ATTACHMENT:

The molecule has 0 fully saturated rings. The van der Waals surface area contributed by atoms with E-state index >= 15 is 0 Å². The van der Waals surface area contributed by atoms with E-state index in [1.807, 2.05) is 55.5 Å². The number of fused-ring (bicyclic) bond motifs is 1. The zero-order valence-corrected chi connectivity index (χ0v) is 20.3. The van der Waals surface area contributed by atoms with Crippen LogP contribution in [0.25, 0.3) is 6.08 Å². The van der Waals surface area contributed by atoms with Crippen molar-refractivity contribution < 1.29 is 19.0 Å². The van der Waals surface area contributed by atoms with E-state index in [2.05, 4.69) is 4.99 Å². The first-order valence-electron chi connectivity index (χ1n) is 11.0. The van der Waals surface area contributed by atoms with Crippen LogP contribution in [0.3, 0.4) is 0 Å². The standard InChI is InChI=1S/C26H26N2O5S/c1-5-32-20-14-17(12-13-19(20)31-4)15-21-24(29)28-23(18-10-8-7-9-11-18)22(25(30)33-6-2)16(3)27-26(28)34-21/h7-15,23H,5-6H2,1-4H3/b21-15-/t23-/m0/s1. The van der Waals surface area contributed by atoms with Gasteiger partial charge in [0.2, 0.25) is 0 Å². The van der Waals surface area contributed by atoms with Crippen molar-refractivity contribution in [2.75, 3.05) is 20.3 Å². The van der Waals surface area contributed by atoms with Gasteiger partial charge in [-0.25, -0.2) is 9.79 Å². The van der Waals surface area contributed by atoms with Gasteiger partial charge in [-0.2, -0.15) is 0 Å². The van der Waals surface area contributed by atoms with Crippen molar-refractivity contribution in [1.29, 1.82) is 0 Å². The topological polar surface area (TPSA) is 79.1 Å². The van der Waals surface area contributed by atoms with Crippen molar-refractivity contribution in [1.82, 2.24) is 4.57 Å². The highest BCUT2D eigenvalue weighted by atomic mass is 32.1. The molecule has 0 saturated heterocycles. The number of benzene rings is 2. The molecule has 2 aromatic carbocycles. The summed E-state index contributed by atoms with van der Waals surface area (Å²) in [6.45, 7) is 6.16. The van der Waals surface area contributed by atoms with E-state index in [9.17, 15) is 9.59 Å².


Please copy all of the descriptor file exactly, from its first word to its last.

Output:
The molecule has 0 fully saturated rings. The van der Waals surface area contributed by atoms with E-state index >= 15 is 0 Å². The van der Waals surface area contributed by atoms with E-state index in [1.807, 2.05) is 55.5 Å². The number of fused-ring (bicyclic) bond motifs is 1. The zero-order valence-corrected chi connectivity index (χ0v) is 20.3. The van der Waals surface area contributed by atoms with Crippen LogP contribution in [0.25, 0.3) is 6.08 Å². The van der Waals surface area contributed by atoms with Crippen molar-refractivity contribution < 1.29 is 19.0 Å². The van der Waals surface area contributed by atoms with E-state index in [2.05, 4.69) is 4.99 Å². The first-order valence-electron chi connectivity index (χ1n) is 11.0. The van der Waals surface area contributed by atoms with Crippen LogP contribution in [0.3, 0.4) is 0 Å². The standard InChI is InChI=1S/C26H26N2O5S/c1-5-32-20-14-17(12-13-19(20)31-4)15-21-24(29)28-23(18-10-8-7-9-11-18)22(25(30)33-6-2)16(3)27-26(28)34-21/h7-15,23H,5-6H2,1-4H3/b21-15-/t23-/m0/s1. The van der Waals surface area contributed by atoms with Gasteiger partial charge in [0.2, 0.25) is 0 Å². The van der Waals surface area contributed by atoms with Crippen molar-refractivity contribution in [2.75, 3.05) is 20.3 Å². The van der Waals surface area contributed by atoms with Gasteiger partial charge in [-0.25, -0.2) is 9.79 Å². The van der Waals surface area contributed by atoms with Gasteiger partial charge in [-0.2, -0.15) is 0 Å². The van der Waals surface area contributed by atoms with Crippen molar-refractivity contribution in [1.29, 1.82) is 0 Å². The topological polar surface area (TPSA) is 79.1 Å². The van der Waals surface area contributed by atoms with Crippen molar-refractivity contribution in [1.82, 2.24) is 4.57 Å². The highest BCUT2D eigenvalue weighted by atomic mass is 32.1. The molecule has 0 saturated heterocycles. The number of benzene rings is 2. The molecule has 2 aromatic carbocycles. The summed E-state index contributed by atoms with van der Waals surface area (Å²) in [6.45, 7) is 6.16. The van der Waals surface area contributed by atoms with E-state index in [9.17, 15) is 9.59 Å².